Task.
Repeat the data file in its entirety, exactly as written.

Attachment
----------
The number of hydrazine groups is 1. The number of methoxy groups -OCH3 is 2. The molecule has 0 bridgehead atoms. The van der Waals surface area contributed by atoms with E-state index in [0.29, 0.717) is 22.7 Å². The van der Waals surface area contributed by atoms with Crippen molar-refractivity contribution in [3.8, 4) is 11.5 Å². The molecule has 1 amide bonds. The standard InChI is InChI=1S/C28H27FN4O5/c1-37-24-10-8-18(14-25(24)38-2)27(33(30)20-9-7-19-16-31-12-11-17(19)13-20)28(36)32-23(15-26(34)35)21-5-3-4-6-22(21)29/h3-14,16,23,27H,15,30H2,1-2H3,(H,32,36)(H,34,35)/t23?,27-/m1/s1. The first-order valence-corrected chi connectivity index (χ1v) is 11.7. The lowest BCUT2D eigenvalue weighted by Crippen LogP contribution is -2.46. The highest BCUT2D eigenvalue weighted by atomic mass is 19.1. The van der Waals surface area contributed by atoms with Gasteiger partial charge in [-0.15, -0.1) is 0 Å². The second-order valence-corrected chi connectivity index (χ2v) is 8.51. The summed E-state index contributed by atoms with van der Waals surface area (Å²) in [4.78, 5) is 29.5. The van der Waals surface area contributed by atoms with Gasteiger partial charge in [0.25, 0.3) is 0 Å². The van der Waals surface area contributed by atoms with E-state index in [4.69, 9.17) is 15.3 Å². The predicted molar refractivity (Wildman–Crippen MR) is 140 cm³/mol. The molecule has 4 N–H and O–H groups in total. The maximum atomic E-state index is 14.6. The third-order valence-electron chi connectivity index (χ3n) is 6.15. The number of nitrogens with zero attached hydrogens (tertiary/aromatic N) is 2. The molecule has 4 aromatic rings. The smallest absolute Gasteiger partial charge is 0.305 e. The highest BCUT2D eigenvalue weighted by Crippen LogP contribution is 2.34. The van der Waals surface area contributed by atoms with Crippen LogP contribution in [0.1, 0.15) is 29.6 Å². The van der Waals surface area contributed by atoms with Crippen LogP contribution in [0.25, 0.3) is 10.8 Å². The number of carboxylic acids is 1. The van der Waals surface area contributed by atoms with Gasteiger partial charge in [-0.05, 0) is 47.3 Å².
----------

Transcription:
The number of hydrazine groups is 1. The number of methoxy groups -OCH3 is 2. The molecule has 0 bridgehead atoms. The van der Waals surface area contributed by atoms with E-state index in [0.29, 0.717) is 22.7 Å². The van der Waals surface area contributed by atoms with Crippen molar-refractivity contribution in [3.8, 4) is 11.5 Å². The molecule has 1 amide bonds. The standard InChI is InChI=1S/C28H27FN4O5/c1-37-24-10-8-18(14-25(24)38-2)27(33(30)20-9-7-19-16-31-12-11-17(19)13-20)28(36)32-23(15-26(34)35)21-5-3-4-6-22(21)29/h3-14,16,23,27H,15,30H2,1-2H3,(H,32,36)(H,34,35)/t23?,27-/m1/s1. The first-order valence-corrected chi connectivity index (χ1v) is 11.7. The lowest BCUT2D eigenvalue weighted by Crippen LogP contribution is -2.46. The highest BCUT2D eigenvalue weighted by atomic mass is 19.1. The van der Waals surface area contributed by atoms with Gasteiger partial charge in [-0.15, -0.1) is 0 Å². The second-order valence-corrected chi connectivity index (χ2v) is 8.51. The summed E-state index contributed by atoms with van der Waals surface area (Å²) in [4.78, 5) is 29.5. The van der Waals surface area contributed by atoms with Gasteiger partial charge in [0.25, 0.3) is 0 Å². The van der Waals surface area contributed by atoms with E-state index in [4.69, 9.17) is 15.3 Å². The predicted molar refractivity (Wildman–Crippen MR) is 140 cm³/mol. The molecule has 4 N–H and O–H groups in total. The maximum atomic E-state index is 14.6. The third-order valence-electron chi connectivity index (χ3n) is 6.15. The number of nitrogens with zero attached hydrogens (tertiary/aromatic N) is 2. The molecule has 4 aromatic rings. The smallest absolute Gasteiger partial charge is 0.305 e. The highest BCUT2D eigenvalue weighted by Crippen LogP contribution is 2.34. The van der Waals surface area contributed by atoms with Crippen LogP contribution in [0.1, 0.15) is 29.6 Å². The van der Waals surface area contributed by atoms with Crippen LogP contribution in [0.25, 0.3) is 10.8 Å². The number of carboxylic acids is 1. The van der Waals surface area contributed by atoms with Gasteiger partial charge in [-0.05, 0) is 47.3 Å².